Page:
The council also discussed Ordinance C-1, which rezones a set of parcels around the intersection of West Stadium Boulevard and North/South Maple Road near the Westgate shopping center to TC-1, or Transit Corridor District. The ordinance is designed to reduce citywide reliance on cars by encouraging denser, mixed-use, walkable development on the city’s western edge.
Ann Arbor resident Adam Goodman said he strongly supports C-1 and feels a sense of urgency to resolve this issue. Goodman said the West Stadium area will continue to be a dangerous place to walk if nothing is done.
“The lesson is we cannot make this corridor truly welcoming for people using all modes of transportation unless we actually change the underlying land (use),” Goodman said. “If we don’t resolve rezoning this quarter, it’s going to get worse, not better.”
Anne Bannister, Ann Arbor resident and former councilmember, said she is firmly against C-1 and believes that the council should not implement this “one size fits all” agenda. Bannister said the council should think about the larger effects of passing the ordinance.
“Where’s the public benefit, and who’s benefiting?” Bannister asked. “We need to avoid irreversible mistakes with our land use … and avoid great loss of our community benefits.”
Councilmember Jeff Hayner, D-Ward 1, said this city rezoning ordinance does not truly align with the proposed goals of “housing affordability and sustainability” and encouraged the council to vote against the ordinance.
“There is no requirement for any kind of sustainability, affordability or anything that is keeping with our goals,” Hayner said. “It’s not worth it for the city to initiate this rezoning on the hope that it changes something for the better based on a flawed vision of what transit-oriented development is supposed to be.”
Councilmember Lisa Disch, D-Ward 1, said the council is losing focus of the main objectives of the ordinance. Disch said the Planning Commission set specific objectives for the zoning.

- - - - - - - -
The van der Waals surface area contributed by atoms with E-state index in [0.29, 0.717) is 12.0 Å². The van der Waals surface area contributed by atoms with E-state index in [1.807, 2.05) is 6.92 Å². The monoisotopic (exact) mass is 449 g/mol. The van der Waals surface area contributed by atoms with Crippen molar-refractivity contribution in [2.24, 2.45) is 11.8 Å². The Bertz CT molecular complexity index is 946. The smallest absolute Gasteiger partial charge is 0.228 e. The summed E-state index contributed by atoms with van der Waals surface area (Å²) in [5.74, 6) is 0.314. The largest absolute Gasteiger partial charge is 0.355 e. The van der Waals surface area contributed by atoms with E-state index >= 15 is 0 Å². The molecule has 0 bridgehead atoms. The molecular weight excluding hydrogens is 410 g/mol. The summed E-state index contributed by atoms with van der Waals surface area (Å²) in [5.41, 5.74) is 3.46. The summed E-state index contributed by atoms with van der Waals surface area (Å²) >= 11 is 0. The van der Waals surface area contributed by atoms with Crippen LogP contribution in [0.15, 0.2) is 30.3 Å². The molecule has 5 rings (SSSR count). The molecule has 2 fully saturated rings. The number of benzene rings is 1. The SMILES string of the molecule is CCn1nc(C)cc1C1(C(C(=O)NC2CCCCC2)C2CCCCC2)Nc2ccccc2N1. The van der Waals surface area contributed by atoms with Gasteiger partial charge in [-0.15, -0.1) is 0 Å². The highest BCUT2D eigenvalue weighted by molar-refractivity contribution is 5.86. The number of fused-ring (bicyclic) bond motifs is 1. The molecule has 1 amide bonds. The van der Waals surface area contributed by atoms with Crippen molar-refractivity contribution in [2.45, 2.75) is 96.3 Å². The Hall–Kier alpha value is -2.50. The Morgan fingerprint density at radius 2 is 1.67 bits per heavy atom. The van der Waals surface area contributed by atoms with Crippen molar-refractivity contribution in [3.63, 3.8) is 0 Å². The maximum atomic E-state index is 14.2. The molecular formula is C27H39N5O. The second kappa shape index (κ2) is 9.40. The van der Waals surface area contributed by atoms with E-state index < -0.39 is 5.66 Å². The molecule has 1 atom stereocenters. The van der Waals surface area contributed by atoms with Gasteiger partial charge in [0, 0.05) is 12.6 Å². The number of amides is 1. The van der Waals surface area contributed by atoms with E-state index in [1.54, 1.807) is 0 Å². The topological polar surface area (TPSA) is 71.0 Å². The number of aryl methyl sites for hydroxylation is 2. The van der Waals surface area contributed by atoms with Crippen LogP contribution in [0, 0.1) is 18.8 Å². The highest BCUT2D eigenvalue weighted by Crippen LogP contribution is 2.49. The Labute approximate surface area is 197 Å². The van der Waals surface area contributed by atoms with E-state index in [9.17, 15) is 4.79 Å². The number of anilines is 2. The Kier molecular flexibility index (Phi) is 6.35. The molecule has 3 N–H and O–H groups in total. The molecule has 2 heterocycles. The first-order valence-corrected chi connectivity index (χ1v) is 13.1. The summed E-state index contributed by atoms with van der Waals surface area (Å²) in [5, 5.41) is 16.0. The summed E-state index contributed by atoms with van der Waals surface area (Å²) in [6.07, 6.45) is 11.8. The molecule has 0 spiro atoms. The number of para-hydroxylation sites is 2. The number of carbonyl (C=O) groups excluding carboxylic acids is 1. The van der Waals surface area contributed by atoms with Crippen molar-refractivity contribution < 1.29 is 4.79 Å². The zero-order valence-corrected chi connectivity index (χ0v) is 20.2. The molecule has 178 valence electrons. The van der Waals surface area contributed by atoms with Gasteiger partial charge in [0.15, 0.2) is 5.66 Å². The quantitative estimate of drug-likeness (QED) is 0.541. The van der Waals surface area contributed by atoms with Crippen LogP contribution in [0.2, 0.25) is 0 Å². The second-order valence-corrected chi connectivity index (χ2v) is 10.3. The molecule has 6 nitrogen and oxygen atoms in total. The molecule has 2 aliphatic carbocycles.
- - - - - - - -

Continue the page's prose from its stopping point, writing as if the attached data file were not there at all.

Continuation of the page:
“What we were asked to decide tonight is something that planning commission members were unanimous on, and that is on the broad question of whether the goals and objectives of TC-1 are appropriate and beneficial to the West Stadium (and) Maple area,” Disch said. “If we make this rezoning we will never have to have that debate again, and I think that’s really significant and important — it’s a benefit.”
The C-1 ordinance passed 7 to 4 with Councilmembers Kathy Griswold, D-Ward 2, Elizabeth Nelson, D-Ward 4, Ali Ramlawi, D-Ward 5 and Hayner voting against.
The council also passed Resolution DC-1 to restrict turns on red in downtown Ann Arbor — the area bordered by Kingsley St., State St., Hoover Ave., and First St. — to promote public safety after postponing the vote at their Sept. 19 meeting. The resolution passed 9 to 2, with Griswold and Hayner voting against.
Councilmember Erica Briggs, D-Ward 5, talked about the importance of pedestrian safety when considering this resolution. She said many organizations have chimed in to confirm that this resolution will solve many community-wide issues.
“The Federal Highway Administration has said that this is a proven countermeasure for improving pedestrian safety,” Briggs said. “Our Office of Sustainability also weighed in and said that they believed this was a positive in terms of the impact on sustainability.”
Griswold said this resolution is based in large part on an engineering standard called the sight distance triangle, which represents how far a driver stopped at an intersection should be able to see in order to safely enter the other road. The triangle is based on the speed limit of the intersecting road, which Griswold said drivers often ignore.
“For some reason in Ann Arbor, we don’t think we need to adhere to that because we’re special, and we can see around the corner, or everyone follows the rules,” Griswold said. “That’s not the case. So I’d just like to conclude that if only we were not a democracy, if we had communist government, it would be so easy. We could just decide all of the good things that are necessary, and take care of them for our public.”